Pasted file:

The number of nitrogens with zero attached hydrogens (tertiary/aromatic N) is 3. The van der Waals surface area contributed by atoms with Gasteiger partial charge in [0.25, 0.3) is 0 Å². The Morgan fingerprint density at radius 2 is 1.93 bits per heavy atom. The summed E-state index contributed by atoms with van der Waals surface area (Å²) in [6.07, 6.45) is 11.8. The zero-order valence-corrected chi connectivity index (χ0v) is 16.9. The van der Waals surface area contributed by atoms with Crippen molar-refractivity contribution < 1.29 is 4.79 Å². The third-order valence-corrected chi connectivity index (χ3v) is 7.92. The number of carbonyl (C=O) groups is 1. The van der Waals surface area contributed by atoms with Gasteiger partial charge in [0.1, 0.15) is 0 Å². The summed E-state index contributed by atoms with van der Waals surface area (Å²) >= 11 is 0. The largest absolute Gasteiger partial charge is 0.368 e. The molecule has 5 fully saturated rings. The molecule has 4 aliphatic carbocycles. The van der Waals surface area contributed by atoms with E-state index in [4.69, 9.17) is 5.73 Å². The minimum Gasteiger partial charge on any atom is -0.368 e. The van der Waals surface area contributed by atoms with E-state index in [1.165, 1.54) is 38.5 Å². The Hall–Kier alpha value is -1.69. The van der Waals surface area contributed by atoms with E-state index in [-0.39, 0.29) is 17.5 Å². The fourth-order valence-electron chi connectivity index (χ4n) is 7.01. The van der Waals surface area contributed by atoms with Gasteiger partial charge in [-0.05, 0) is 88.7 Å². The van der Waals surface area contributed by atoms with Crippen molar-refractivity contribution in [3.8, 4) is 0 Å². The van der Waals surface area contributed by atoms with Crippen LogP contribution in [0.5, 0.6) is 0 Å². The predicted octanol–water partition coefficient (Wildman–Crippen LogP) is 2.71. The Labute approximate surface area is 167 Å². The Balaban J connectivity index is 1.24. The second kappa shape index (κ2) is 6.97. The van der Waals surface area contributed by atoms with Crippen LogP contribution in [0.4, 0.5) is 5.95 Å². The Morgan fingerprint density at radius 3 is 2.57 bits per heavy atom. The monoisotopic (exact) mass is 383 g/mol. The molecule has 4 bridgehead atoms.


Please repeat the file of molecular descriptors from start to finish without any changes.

The number of nitrogens with zero attached hydrogens (tertiary/aromatic N) is 3. The van der Waals surface area contributed by atoms with Gasteiger partial charge in [0.25, 0.3) is 0 Å². The Morgan fingerprint density at radius 2 is 1.93 bits per heavy atom. The summed E-state index contributed by atoms with van der Waals surface area (Å²) in [6.07, 6.45) is 11.8. The zero-order valence-corrected chi connectivity index (χ0v) is 16.9. The van der Waals surface area contributed by atoms with Crippen molar-refractivity contribution < 1.29 is 4.79 Å². The third-order valence-corrected chi connectivity index (χ3v) is 7.92. The number of carbonyl (C=O) groups is 1. The van der Waals surface area contributed by atoms with Gasteiger partial charge in [0.1, 0.15) is 0 Å². The summed E-state index contributed by atoms with van der Waals surface area (Å²) >= 11 is 0. The largest absolute Gasteiger partial charge is 0.368 e. The molecule has 5 fully saturated rings. The molecule has 4 aliphatic carbocycles. The van der Waals surface area contributed by atoms with E-state index in [4.69, 9.17) is 5.73 Å². The minimum Gasteiger partial charge on any atom is -0.368 e. The van der Waals surface area contributed by atoms with E-state index in [1.165, 1.54) is 38.5 Å². The Hall–Kier alpha value is -1.69. The van der Waals surface area contributed by atoms with E-state index in [-0.39, 0.29) is 17.5 Å². The fourth-order valence-electron chi connectivity index (χ4n) is 7.01. The van der Waals surface area contributed by atoms with Gasteiger partial charge in [-0.05, 0) is 88.7 Å². The van der Waals surface area contributed by atoms with Crippen molar-refractivity contribution in [3.8, 4) is 0 Å². The van der Waals surface area contributed by atoms with Crippen LogP contribution in [0.5, 0.6) is 0 Å². The predicted octanol–water partition coefficient (Wildman–Crippen LogP) is 2.71. The Labute approximate surface area is 167 Å². The Balaban J connectivity index is 1.24. The second kappa shape index (κ2) is 6.97. The van der Waals surface area contributed by atoms with Crippen LogP contribution in [0.4, 0.5) is 5.95 Å². The Morgan fingerprint density at radius 3 is 2.57 bits per heavy atom. The monoisotopic (exact) mass is 383 g/mol. The molecule has 4 bridgehead atoms.